Debate the NL Central with Jayson Stark
THE CASE FOR THE BREWERSThe Brewers didn't just make the most important pre-deadline trade of 2008. They made the first pre-deadline trade of 2008. And because they struck so fast, Sabathia figures to sneak in two starts for the Brewers before the All-Star break -- and four before the deadline hits. So as rentals go, an elite pitcher who makes 14 starts is likely to make a far bigger impact than a pitcher who makes 10. And don't let that 6-8 record fool you. C.C. is still as elite a hired-gun arm as anybody is going to deal for this year. Since May 9, he's 5-3 with a 2.14 ERA and 86 strikeouts in 84 innings -- the most strikeouts and fourth-best ERA in baseball since that date. And adding a strikeout machine was a major development for a team like the Brewers that, while better with the leather than last year, can still have its defensive issues.
THE CASE FOR THE CUBSThe Cubs were the best team in the National League before this deal. And it won't be easy for a man who only goes out there every fifth day to change that. The Cubs are a deeper, more efficient and more consistent offensive team than Milwaukee, for one thing. They've scored nearly 70 more runs (475-406). They've outhit the Brewers by nearly 30 points (.283-.255) and have a much better on-base percentage (.359-.324). And the Cubs still have the better bullpen (3.65 ERA to Milwaukee's 4.07).
THE CASE FOR THE CARDINALSThe Cardinals have been defying the numbers and the experts all season. So it would be crazy to count them out. You wouldn't think this would be possible if you looked over the names in their lineup, but they've been a better offensive team than the Brewers in just about every category except home runs. The Cardinals also have committed the fewest errors in the league (46 -- or 10 fewer than either the Cubs or Brewers). And they figure to get both Chris Carpenter and Adam Wainwright back in the second half. So they won't be conceding anytime soon.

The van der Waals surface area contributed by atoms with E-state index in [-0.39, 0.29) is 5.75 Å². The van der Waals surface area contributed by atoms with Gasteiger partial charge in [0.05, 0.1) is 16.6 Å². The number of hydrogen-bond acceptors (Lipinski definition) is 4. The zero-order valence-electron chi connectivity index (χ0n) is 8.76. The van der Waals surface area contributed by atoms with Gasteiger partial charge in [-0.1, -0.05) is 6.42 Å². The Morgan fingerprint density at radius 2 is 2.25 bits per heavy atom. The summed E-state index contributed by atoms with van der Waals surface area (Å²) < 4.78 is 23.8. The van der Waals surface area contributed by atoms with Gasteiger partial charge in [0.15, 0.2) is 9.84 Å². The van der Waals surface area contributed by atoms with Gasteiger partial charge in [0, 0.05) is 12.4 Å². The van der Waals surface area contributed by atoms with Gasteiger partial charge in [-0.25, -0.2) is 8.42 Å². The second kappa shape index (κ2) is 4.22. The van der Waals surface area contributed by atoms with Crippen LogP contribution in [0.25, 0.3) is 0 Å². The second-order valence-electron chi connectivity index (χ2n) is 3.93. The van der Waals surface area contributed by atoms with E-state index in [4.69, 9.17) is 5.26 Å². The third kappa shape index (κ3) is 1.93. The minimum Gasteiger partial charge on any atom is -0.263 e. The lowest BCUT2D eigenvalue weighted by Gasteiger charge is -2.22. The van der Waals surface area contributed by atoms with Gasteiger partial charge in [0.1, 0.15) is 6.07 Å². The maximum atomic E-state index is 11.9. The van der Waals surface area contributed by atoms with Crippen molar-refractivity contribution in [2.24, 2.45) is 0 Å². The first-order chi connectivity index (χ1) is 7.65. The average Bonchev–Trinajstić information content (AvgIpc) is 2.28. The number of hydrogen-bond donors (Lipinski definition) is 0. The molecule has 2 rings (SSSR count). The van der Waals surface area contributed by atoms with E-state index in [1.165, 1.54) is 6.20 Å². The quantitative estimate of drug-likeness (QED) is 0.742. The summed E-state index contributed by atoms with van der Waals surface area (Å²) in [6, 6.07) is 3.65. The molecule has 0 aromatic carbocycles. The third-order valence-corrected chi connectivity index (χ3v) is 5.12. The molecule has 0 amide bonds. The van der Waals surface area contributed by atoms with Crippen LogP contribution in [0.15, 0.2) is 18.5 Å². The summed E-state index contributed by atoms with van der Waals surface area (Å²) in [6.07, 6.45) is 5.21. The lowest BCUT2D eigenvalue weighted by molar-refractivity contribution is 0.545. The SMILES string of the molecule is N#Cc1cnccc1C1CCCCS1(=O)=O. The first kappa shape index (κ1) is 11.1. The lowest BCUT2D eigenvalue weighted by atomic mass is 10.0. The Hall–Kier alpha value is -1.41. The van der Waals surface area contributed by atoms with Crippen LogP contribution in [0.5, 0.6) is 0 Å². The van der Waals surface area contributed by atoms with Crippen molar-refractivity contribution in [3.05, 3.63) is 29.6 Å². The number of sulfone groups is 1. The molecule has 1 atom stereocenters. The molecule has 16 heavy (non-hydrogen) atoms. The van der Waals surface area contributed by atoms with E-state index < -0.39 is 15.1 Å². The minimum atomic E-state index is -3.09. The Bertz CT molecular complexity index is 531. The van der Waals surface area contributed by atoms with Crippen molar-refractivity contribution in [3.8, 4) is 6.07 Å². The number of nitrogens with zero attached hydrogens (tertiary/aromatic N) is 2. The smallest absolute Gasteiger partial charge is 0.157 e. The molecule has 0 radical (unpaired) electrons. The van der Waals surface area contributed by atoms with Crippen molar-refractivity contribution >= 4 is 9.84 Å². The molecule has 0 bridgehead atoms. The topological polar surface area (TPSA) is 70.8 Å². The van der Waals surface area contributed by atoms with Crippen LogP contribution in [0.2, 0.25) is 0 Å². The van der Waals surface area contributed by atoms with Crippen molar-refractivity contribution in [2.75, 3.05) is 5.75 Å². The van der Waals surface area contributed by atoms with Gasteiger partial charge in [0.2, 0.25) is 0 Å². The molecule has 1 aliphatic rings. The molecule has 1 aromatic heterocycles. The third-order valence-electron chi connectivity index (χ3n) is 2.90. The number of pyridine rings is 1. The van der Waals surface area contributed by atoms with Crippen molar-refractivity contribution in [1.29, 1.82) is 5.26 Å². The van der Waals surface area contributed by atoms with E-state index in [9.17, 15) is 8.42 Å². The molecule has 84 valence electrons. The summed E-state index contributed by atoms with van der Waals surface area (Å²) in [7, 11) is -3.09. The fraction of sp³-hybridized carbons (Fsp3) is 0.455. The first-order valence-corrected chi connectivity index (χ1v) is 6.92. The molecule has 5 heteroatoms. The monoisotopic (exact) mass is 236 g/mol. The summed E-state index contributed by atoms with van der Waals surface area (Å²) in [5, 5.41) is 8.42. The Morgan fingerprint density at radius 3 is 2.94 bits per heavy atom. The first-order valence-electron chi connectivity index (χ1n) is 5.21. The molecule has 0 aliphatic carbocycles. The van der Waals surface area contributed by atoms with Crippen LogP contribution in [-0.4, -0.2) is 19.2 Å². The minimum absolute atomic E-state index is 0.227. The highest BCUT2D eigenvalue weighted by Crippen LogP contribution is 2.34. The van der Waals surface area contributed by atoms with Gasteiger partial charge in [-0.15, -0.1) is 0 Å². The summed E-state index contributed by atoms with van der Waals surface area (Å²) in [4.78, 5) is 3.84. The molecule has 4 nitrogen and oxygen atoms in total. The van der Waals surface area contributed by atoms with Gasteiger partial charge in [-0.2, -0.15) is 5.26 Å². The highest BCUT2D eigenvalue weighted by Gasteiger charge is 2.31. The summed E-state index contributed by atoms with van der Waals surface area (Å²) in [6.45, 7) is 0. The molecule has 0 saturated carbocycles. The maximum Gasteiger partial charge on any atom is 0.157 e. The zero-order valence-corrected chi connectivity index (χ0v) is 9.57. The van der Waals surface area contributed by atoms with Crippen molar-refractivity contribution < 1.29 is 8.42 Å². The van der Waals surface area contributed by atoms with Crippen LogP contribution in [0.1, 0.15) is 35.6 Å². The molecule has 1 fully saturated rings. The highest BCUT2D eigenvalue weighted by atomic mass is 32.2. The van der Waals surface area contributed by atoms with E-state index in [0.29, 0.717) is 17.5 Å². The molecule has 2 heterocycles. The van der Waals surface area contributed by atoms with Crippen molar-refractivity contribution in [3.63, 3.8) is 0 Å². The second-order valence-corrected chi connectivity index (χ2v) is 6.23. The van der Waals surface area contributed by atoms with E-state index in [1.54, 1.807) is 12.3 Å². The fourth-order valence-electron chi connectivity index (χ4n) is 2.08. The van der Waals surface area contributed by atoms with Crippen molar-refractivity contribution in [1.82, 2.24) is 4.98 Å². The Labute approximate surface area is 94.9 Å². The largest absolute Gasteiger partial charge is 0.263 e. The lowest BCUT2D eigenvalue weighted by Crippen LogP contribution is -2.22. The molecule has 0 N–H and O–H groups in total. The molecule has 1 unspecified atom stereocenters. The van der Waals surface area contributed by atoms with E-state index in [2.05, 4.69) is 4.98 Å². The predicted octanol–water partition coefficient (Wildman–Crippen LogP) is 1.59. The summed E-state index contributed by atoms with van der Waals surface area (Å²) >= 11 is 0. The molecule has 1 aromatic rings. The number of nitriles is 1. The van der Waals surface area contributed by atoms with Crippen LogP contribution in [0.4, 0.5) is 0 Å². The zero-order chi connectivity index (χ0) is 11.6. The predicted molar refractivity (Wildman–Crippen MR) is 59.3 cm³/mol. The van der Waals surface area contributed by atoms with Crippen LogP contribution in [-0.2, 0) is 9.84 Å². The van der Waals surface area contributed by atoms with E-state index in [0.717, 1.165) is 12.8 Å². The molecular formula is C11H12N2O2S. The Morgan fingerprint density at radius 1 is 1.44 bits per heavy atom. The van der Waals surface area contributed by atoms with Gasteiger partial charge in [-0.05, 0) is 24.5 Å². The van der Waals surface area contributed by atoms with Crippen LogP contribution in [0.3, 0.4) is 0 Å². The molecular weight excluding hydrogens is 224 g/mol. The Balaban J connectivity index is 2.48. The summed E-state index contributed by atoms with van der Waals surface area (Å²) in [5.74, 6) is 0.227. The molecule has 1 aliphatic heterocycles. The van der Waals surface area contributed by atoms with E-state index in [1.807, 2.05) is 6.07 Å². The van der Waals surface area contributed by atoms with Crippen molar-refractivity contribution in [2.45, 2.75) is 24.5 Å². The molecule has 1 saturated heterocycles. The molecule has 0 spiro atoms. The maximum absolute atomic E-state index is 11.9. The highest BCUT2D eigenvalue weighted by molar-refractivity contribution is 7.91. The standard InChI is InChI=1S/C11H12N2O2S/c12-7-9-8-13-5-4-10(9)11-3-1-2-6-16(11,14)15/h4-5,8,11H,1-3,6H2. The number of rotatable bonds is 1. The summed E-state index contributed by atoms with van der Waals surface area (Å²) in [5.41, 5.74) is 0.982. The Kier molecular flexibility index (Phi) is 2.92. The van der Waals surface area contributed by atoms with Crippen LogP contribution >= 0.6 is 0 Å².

THE VERDICTThe Brewers may have leaped over the Cubs as The NL Team You'd Least Want to Face in October. But I'm still taking the Cubs as the favorites in this division. They're deeper. They're more versatile. They're less reliant on the home run to score. They have the better late-inning relief crew. And they undoubtedly have a trade or two in them themselves. So let's see what the Cubs do between now and the deadline, and maybe we can have this same debate on the first Monday in August. In the meantime, let's kick around the fate of the most intriguing division in baseball.
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